Shuck and Jive

Opinions expressed here are my own and do not represent the views of the congregation I joyfully serve. But my congregation loves me!

Thursday, August 23, 2012


The song that keeps running through my head is "You've Got to Hide Your Love Away" by the Beatles.   Before all the Beatlemaniacs tell me what the song "means" or "meant" for me it is about grief.   Grief is Love.   Grief is Love that has lost its object.   It doesn't matter whether the grief is over a breakup or a death, the song speaks about the loneliness of grief, its shame and its social stigma.     Here are the lyrics
Here I stand head in hand
Turn my face to the wall
No that won't do.  You've got to hide your grief away.  Hide it away.  We don't want to see it.  Take it to a shrink or to a group or to your momma but don't show it.   Your time is up.  We have to move on.  When are you going to get better?  When will you be your old self again?   When are you going to get to that "new normal?"   No one is saying this.  This is my projection even as it isn't just my projection.   No one wants to see people grieving forever.   So for those who do wonder when I am going to be my old self again, I do have an answer.   Here it is.   I will be better on April 1, 2075 at 3:30 p.m.  Can you wait that long?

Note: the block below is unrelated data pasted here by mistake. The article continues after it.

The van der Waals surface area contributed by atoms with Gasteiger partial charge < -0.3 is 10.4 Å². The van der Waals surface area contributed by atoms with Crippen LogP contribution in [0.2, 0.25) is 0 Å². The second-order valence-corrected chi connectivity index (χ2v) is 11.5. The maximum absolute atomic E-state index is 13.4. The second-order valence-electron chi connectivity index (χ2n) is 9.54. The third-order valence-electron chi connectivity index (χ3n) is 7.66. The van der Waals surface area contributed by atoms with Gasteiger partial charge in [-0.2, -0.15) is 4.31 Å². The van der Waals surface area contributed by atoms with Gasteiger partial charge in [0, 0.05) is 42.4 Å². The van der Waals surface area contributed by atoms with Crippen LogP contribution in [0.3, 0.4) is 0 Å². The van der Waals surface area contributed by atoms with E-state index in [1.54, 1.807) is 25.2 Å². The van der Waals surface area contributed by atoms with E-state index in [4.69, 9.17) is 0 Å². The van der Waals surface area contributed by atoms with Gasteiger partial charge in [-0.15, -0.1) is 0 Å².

The astute observer will note that the patient is starting to get in touch with his anger.   It reveals itself in sarcasm and painful witticisms.    When approaching the patient take care not to do the following or you may lose your eye teeth.
  1. Mention God.  The patient and the Divine Master of the Universe are not on speaking terms.  No theological acumen on your part will do anything to change that.
  2. Attempt to cheer up the patient or say something "hopeful" such as "Someday you will grow from this."   Grrrrr.
  3. Give advice to the patient of any kind about any thing.  Period.
I know this is confusing.  It is one thing to respond to someone's hurt and pain.  It is totally another to try to respond to anger.   The most important thing to know about "the patient" is that if you do run into anger, remember it is not about you.   You could note that the sky is blue and I might trip out on you.   I have changed, not anyone else.    Those of us who are grieving may not even know what these feelings are about and where they are directed.    The sad part is that "the patient" may drive away those s/he needs most.  At least that is what the patient fears.

So, please, hang in there with the patient and keep trying.

For those wanting to be present with someone in grief, here are some suggestions